List of learnings and insights from working at Shopify.
Nov 06, 2018
In September 2018, I made one of the hardest decisions in my life. I decided to quit my job at Shopify to move back to Indonesia for a personal reason. Since then, people often ask how was my experience working there and what are the things that I learned.
Let me start by sharing that Canadian uses “eh?” a lot. OK, jokes aside, here are a few things that I learned from working with Shopify.
Let me start by sharing my first mistake. When I started, I was trying so hard to prove that I’m a good designer and began to give different solutions in the existing project. As a result, I focused too much on the solution and made meaningless actions that end up wasting my time with zero impact on the team. The takeaway is to come with a learning mindset, channel all your energy to gain context first, and then start thinking on how you can make an impact.
Well, yes, you have to be accountable. Prepare your craft skill, communicate, and get your sh*t together. However, you don’t have to be a genius. When you don’t know about something, learn to say “I don’t know but let’s find out together.” This way, not only you’ll learn something new. It will also lead you to make a better decision rather than wasting time trying to come up with a vague answer. At the end of the day, it’s a team work.
If you come from a freelancer world and want to try out the full-time job. You have to understand that you are entering the whole new world. Let me clarify, it doesn’t mean a bad move. But you have to step up on some of the soft skills, like managing people’s expectation, how to solicit and to give feedback (which I was lacking on). The takeaway here is to be aware that you’re entering a different world and prepare to learn something new.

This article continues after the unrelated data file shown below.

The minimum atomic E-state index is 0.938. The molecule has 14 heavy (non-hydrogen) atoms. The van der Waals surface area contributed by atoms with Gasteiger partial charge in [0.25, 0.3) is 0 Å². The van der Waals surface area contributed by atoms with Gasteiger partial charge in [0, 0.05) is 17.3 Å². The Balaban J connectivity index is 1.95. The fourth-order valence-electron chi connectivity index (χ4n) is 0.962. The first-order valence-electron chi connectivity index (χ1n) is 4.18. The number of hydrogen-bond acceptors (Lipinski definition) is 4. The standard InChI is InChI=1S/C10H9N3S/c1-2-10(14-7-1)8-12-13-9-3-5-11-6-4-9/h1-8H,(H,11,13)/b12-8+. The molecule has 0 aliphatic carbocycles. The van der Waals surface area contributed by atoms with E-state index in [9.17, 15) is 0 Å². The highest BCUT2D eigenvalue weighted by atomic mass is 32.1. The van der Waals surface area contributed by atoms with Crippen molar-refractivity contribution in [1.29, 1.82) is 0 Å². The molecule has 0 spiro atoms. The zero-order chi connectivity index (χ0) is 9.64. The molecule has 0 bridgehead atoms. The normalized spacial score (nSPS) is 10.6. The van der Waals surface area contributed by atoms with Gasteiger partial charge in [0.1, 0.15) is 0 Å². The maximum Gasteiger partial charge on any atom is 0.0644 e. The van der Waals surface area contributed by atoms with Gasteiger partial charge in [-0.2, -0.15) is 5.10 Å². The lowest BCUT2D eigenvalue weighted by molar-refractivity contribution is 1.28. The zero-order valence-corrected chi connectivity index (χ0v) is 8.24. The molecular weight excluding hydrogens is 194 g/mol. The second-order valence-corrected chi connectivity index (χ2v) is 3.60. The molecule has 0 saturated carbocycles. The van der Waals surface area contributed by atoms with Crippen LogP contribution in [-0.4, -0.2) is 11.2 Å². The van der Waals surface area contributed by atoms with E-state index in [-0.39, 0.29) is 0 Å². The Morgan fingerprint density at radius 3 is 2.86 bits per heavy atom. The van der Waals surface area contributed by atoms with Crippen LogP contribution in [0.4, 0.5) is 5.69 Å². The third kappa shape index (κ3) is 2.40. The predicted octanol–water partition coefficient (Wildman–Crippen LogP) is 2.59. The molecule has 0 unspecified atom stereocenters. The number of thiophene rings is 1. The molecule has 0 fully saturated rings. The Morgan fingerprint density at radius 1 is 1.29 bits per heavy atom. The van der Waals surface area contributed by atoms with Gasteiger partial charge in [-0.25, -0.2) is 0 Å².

Learn and understand who is your manager if you’re an individual contributor. The report to manager relationship is essential. It’s hard to recover once the trust is damaged. I learn this in a hard way, my first manager wasn’t a bad manager per se, but we didn’t get along and my life was miserable during that time. All of my 1:1s were about me reporting what I did and what I’ll do. That’s it. Fortunately, I switched to report to the other manager and my life is like day and night compared to before. The takeaway is, build and respect the relationship.
On the peers’ feedback. One of my colleague, Gil, gave me one of my favorite feedbacks I’ve received. “Budi, I love working with you,” she said. “Although, you can try to be more comfortable with being uncomfortable,” she gently added.
I was puzzled. What again? Comfortable, uncomfortable? What does she mean?
After further conversation, I slowly realize that I get stressed out whenever things move away from what we planned. I’m not comfortable being in a chaotic situation. I really love this feedback! It was direct and helpful. Now, whenever I deal with the chaotic situation, I always remember Gil’s feedback. I take a deep breath and just being aware of it.